Radiator Swap - July 2009 

During the original build I had planned to use a VW Polo rad, as these seemed to be successfully used by many kit cars including Westfields, Locosts and of course Sylvas.  I got as far as buying the rad and trying to fit it, but struggled to package it in the low nose of the Mojo and eventually reverted to the Maestro rad mentioned in the original Mojo build manual.

However, on the very first track outing back in 2005 the Maestro rad showed the first signs of leaking from the join between the end tanks and the core.  This was disappointing, but the leak was more of a slight weep, and only became evident when the car was being given a workout - the expansion due to temp was clearly causing the seal between the mating parts to degrade.  I ended up ignoring it, as so little coolant was lost that I didn't see it as a big issue.

Then one weekend in 2008 I took the car on a long run to Wales, up to Liverpool, and back to Warwick, and noticed that the engine was starting to get rather too hot (100-105deg), particularly on a motorway cruise.  Admittedly it was one of the warmest weekends of the year, but it gave me slight cause for concern.

First port of call was to swap the thermostat as I had begun to suspect that the original one wasn't quite working correctly (the car always took 20-25 minutes to get fully up to temp) and I wondered if it could be stuck in a half open position, restricting cooling as well as slowing warm up.  Whilst I had the stat out I did a long overdue coolant change.  Bingo, the car now warmed fully in under 10 minutes and then sat at 92deg (the new stat from Ford is a 92deg item so no surprises there!).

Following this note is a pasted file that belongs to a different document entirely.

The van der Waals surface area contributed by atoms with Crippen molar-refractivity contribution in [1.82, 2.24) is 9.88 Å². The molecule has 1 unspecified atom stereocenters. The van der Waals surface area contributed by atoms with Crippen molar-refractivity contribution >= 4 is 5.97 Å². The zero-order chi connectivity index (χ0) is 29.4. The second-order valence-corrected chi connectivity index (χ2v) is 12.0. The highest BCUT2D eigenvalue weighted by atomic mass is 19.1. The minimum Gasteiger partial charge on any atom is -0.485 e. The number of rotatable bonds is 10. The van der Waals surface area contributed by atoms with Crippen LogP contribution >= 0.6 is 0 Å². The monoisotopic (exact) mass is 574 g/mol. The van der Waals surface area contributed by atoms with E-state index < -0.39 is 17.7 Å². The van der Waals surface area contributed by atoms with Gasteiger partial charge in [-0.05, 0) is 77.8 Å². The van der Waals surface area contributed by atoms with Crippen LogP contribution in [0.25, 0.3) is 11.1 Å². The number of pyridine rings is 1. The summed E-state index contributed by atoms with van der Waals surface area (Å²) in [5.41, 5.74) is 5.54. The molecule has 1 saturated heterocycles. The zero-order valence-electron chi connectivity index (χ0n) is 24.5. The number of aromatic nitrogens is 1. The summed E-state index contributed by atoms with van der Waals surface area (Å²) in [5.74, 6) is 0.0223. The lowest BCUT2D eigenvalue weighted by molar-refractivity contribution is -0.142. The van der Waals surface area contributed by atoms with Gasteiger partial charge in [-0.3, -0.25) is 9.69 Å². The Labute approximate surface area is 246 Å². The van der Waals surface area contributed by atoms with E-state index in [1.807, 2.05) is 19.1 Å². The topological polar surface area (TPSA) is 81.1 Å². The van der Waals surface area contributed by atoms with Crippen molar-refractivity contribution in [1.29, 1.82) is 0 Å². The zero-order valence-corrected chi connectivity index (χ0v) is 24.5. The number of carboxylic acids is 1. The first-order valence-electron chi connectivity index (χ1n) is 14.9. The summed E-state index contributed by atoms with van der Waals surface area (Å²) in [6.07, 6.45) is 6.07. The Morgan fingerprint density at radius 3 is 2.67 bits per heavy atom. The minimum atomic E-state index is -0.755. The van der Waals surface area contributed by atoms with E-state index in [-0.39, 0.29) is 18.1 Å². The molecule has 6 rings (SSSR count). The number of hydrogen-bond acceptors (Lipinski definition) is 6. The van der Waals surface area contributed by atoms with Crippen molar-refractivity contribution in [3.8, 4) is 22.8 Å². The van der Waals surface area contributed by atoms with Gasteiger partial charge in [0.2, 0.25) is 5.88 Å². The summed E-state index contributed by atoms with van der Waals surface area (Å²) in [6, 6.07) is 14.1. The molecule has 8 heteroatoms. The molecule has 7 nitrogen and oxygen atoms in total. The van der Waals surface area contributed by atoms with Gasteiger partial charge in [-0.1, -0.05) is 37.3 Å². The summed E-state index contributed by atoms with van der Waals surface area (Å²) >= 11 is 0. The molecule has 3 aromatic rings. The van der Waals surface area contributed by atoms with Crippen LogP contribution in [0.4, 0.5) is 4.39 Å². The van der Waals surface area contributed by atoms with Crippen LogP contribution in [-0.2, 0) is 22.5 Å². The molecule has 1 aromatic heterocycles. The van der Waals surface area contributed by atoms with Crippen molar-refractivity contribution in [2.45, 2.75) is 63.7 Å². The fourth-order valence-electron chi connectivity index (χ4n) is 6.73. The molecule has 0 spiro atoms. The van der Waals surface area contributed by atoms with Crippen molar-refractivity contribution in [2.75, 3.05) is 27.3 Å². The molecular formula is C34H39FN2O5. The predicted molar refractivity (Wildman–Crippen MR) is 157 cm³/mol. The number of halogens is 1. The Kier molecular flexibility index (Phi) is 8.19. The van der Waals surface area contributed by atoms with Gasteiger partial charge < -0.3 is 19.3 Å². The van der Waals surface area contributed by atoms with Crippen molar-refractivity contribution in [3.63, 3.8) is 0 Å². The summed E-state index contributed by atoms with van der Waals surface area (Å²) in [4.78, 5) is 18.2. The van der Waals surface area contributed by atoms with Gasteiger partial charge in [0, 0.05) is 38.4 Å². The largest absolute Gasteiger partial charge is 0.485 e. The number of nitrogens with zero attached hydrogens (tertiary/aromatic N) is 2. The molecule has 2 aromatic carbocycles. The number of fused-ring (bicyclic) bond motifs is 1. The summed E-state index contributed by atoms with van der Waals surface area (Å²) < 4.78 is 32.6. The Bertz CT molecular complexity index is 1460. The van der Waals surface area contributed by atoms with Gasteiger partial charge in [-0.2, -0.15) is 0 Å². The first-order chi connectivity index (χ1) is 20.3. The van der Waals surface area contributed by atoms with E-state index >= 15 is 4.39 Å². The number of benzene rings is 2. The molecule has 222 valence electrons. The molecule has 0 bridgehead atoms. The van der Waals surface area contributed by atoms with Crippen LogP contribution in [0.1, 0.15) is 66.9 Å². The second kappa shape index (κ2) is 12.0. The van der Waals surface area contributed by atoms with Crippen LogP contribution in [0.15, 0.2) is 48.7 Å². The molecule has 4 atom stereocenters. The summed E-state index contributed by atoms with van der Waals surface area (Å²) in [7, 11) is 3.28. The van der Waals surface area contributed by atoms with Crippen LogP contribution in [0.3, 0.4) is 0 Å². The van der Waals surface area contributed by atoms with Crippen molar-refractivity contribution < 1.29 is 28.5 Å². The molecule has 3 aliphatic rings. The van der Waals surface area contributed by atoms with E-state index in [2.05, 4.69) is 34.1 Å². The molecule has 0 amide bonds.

I figured that the cooling problem was fixed, until I took the Mojo on a run down to the Chilterns in June 2009.  Normally speaking I would avoid the motorways, but I was in a hurry so took the M40, and once again the car ran at about 100deg on a cool morning.  On the return journey I removed the front grille (it had recently come half loose so was easy to pull out!) to check that the fairly thick mesh wasn't causing a restriction, but the car still sat at about 100deg.  Hmmm.

Another theory was that the airflow was passing around the radiator rather than passing through it.  A quick chat with Ruari Coles, fellow kit car owner and thermal expert by profession, confirmed that the gaps around the rad could loose me 20-30% of the cooling effect of the rad.  So, it would make sense to block these holes up.  However, rather than spend time and effort making some custom parts to suit the leaky Maestro rad, I decided to search out a new radiator and then optimise the new installation.

A chat with some other Mojo owners (there are now rather more than when I originally built the car!) and I found that some were using a part supplied by Stingray Motorsport.  However, I was still concerned that this would be a tight fit in my early style nosecone, which has a lower return edge that meets the lower front chassis rail; the later, more aggressively styled nose does not have a lower return and hence there is a bit more height available to package the rad:

Inside the original style nose cone

Inside view of the later nosecone

I was however able to identify the source of the Stingray radiator, and found a 50mm narrower equivalent - the VW Polo one that I had originally tried to fit!  I took the decision that if necessary I would cut out a section of the lower return of the nosecone to give me a little more space in which to work, and hence ordered the Polo rad from GSF car parts (GSF P/N 17321B which is a Polo 1.1 83-90 380mm core).

On collecting the Polo rad, I spotted that it was slightly different to the one I had originally tried to fit - the plastic end tanks were more rounded and less chunky, which should hopefully help with clearance to the nose.  The similarities with the Stingray rad are obvious: